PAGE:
Silly sentimental soul, aren't I?

Sarah S said...

I have never read it. I must! That is a good book to read during a snow storm, yet I would rather be on the beach!

I love your photos as usual, I can almost smell the ocean! it is sleeting here! (I love your tree)

Fusion said...

Back in southern California where I was raised we had many Eucalyptus trees, imported from Australia. They grew very twisted, a result of the Coriolis effect, and I never cared for them back then as my childhood was not very happy, I was not very happy, and they used to remind me of it. But I have grown to love them now, connected with the memories I have from living in Oz. I have none up here in the frozen north, just evergreens, and my tree inside is fake, there is a correlation there with how I feel about the holidays and living up here now. Something to ponder I guess.
I miss your country...

Ampersand Duck said...

During the Howard years I missed my country too... so glad it's back.

And glad the sea is back, not that it went away.

Regulus said...

God, those beach / ocean pictures in the last two entries are beautiful.

benediction said...

I love Reluctant BLogger's idea about writing in the books!

And Jane Eyre...what a classic. Could live that life. Literally. Just have to get Employer to fall in love with me.... :)

ganching said...

A very fine tree. I loved the one Christmas I spent in Australia - so much less frantic than Christmas here.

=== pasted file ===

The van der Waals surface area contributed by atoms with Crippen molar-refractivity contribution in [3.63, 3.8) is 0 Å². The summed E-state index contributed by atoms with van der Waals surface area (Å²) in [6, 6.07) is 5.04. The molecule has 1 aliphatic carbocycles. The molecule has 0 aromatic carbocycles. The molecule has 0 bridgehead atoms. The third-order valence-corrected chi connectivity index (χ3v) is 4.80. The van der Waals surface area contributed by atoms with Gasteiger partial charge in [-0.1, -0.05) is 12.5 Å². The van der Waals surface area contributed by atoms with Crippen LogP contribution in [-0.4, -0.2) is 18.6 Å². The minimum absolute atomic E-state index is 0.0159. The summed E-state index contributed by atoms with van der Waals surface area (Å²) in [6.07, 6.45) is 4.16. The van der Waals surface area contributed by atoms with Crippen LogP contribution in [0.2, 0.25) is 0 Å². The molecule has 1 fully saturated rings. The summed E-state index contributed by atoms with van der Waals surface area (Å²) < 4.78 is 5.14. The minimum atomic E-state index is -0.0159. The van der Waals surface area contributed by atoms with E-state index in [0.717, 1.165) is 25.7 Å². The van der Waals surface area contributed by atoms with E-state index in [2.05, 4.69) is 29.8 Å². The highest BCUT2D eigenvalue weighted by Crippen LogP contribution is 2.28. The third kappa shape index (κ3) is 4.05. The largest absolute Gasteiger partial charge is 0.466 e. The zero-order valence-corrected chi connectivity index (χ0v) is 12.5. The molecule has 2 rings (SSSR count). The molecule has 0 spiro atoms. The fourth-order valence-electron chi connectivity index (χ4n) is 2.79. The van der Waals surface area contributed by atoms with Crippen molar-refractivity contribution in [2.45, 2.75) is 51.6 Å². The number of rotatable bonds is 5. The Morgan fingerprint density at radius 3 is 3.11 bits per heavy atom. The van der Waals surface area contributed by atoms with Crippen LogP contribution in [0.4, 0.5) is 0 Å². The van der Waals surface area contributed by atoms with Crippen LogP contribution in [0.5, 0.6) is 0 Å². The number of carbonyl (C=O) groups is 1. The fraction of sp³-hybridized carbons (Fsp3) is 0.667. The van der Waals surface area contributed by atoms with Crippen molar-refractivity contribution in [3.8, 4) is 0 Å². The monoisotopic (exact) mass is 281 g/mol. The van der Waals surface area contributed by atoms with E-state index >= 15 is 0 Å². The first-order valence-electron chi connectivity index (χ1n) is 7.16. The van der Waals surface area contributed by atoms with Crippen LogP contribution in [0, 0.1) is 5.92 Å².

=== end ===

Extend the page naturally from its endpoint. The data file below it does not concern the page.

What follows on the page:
Isabelle said...

The tree does make me feel sad too when it dies but then the council comes and collects it and makes it into compost so the cycle starts again.

I think you should be a bit careful with that sea, dear Fifi. The gurly version looked very unfriendly to me.

little red hen said...

Hmmm... you've got me thinking about some of those classics I've read in the past now. Yes we were different people now and our experiences would colour how we read them. I'm almost afraid to go back to them again as I read them with the romantic ideals of a optomistic girl now they would be tainted with the dark cynicism of a dissapointed old woman!!!!
Must be the season for non traditional xmas trees- I have an albany wooly bush growing in a pot.

handmaiden said...

Wow! I have ornaments that look just like that!

What is weird is that I put those exact designs on blue ornaments....da da Star trek

concerned citizen said...

handmaiden sez,
This is my other blog. Local boring stuff...
In case I haven't said, I am NOT having a secret party at my handmaiden blog with only invited friends. I had to disable the blog & hide it from certain prying eyes. I'm not posting or anything over there. I know that "you are not invited" thing looks rude. It's the only way I could figure out how to disable the blog with out deleting it

Isabelle said...

Oh Fifi, I did enjoy your Christmas light pictures! I do think our janitor has claim to the most tasteless lights, though. His are so much more random than any of yours! But your Sydney ones are pretty impressive too!